How Galaxy Simulations Have a New Thing to the Fermi Paradox

How Galaxy Simulations Have a New Thing to the Fermi Paradox

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The universe is full of stars. All those stars, of course, have planets. These planets are surely livable. So, why have we always been alone? Enrico Fermi, the Italian physicist who proposed this question in 1950. This is an eponymous paradox that scientists offered a lot of solution since then. One of the most popular solutions came from Sagan with William Newman who postulated in a 1981 paper. They said we just need patience. It is because they are all too far away so nobody has visited us. It is about the interstellar travel so that species have to spread across so many worlds.

On the other hands, researchers argued that extraterrestrial life could be rarely space-faring. Some even argued that tech-savvy species could quickly self-destruct when they arise. Still, others even believed that aliens may have visited in the past. Otherwise, they were avoiding us on purpose. Eventually, we can say that the most pessimistic answer was from astrophysicist, Michael Hart. This foundational paper in 1975 was the way he declared that there was no reason to visit since nobody out there.

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Now, we have a paper that rebuts Sagan, Newman, and Hart. This paper offers a new solution to the Fermi paradox that avoids any speculation about anthropology and alien psychology. Based on the research reviewed under The Astrophysical Journal, the movements of stars can help distribute life. Jonathan Carroll-Nellenback, the astronomer at the University of Rochester explained that the sun has been around the center of the Milky Way 50 times. He led the study and explained that stellar motions would get you the spread of life on time scales much shorter than the age of the galaxy.

Additionally, Carroll-Nellenback and his colleagues made simulations, natural variability would mean that sometimes galaxies will be settled, but often not – so it can solve Fermi’s quandary. Hart and others calculated that the single space-faring species could populate the galaxy for a few million years. So, their absence that they should spread means they must not exist. That was Hart tried to explain.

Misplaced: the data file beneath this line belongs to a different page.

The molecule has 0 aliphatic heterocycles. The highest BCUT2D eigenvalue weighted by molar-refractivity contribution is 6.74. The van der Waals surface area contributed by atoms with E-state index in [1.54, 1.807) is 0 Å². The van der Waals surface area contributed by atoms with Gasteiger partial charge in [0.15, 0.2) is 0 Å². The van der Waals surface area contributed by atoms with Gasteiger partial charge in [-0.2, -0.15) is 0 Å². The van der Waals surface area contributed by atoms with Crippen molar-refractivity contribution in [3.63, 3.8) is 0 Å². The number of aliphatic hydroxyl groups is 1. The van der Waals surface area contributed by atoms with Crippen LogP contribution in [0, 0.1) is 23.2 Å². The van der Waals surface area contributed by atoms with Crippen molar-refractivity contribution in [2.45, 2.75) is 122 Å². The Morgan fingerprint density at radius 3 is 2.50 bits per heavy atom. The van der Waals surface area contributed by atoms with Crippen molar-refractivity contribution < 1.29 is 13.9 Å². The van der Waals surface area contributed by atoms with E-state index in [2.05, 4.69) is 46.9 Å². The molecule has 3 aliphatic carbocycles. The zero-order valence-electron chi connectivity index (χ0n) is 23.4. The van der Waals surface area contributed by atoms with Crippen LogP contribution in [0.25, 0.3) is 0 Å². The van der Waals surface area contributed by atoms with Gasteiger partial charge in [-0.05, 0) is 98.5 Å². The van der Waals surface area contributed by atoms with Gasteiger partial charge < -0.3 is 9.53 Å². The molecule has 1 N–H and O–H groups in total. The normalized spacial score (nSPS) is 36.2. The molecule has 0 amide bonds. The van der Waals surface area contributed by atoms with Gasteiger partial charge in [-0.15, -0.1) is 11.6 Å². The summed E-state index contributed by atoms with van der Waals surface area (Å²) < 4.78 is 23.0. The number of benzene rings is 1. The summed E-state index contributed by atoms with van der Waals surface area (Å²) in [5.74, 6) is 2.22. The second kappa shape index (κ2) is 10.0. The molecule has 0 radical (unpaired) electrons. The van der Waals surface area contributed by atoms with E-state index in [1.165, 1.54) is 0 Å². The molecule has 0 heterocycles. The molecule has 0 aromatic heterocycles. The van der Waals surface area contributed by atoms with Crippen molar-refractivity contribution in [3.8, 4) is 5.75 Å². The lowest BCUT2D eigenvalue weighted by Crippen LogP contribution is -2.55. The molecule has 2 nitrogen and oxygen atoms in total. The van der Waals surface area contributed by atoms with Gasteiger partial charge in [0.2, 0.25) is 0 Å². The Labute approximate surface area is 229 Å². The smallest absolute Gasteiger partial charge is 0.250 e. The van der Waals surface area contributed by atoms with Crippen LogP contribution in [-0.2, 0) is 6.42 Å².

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Also, Sagan and Newman agreed that the long-lived civilizations grow more slowly. Meanwhile, the rapacious societies might peter out before they touched all the stars. Jason Wright as the coauthor of the new study summarized the argument from Sagan and Newman, but it does not mean Jason agrees with the solution.

Based on their new paper, Carroll-Nellenback Wright and their collaborators, Adam Frank of Rochester and Caleb Scharf of Columbia University need to examine the paradox without creating untreatable assumptions.

But a thing with us right now is that no interstellar visitors are here. Here, Hart called it “Fact A”. So, it does not mean they do not exist, the author said. Some civilizations may expand and become interstellar but not all of them last forever. Not every star is their choice to come, and not every planet is habitable. Frank explained about “The Aurora Effect” after Kim Stanley Robinson’s novel Aurora, the settlers come at the habitable planet but they still cannot survive.

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When Carroll-Nellenback and his co-authors ran many simulations with different star densities, spacecraft velocities, seed civilizations, and other variations, they found the vast middle ground between the silent, empty galaxy that supports life. So, probably explorers visited us in the past but we do not remember and then they did out.

A futurist at the University of Oxford’s Future of Humanity Insitute, Anders Sandberg has studied the Fermi paradox. He argued that spacecraft would spread civilizations more effectively than stellar motions. He even wrote in an email about the importance of mixing of stars to spread life, life’s chemical precursors.

Frank views his and his colleagues’ new paper as SETI-optimistic. There, he and Wright said we need to look harder for alien signals. The more sophisticated telescopes should support human to find alien signals in the coming decades

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Seth Shostak, an astronomer at the SETI Institute has studied the Fermi paradox for decades. He said that we are not alone. Also, he explained that the click beetles in the backyard do not notice that there are intelligent beings surround them, which are me and my neighbors.

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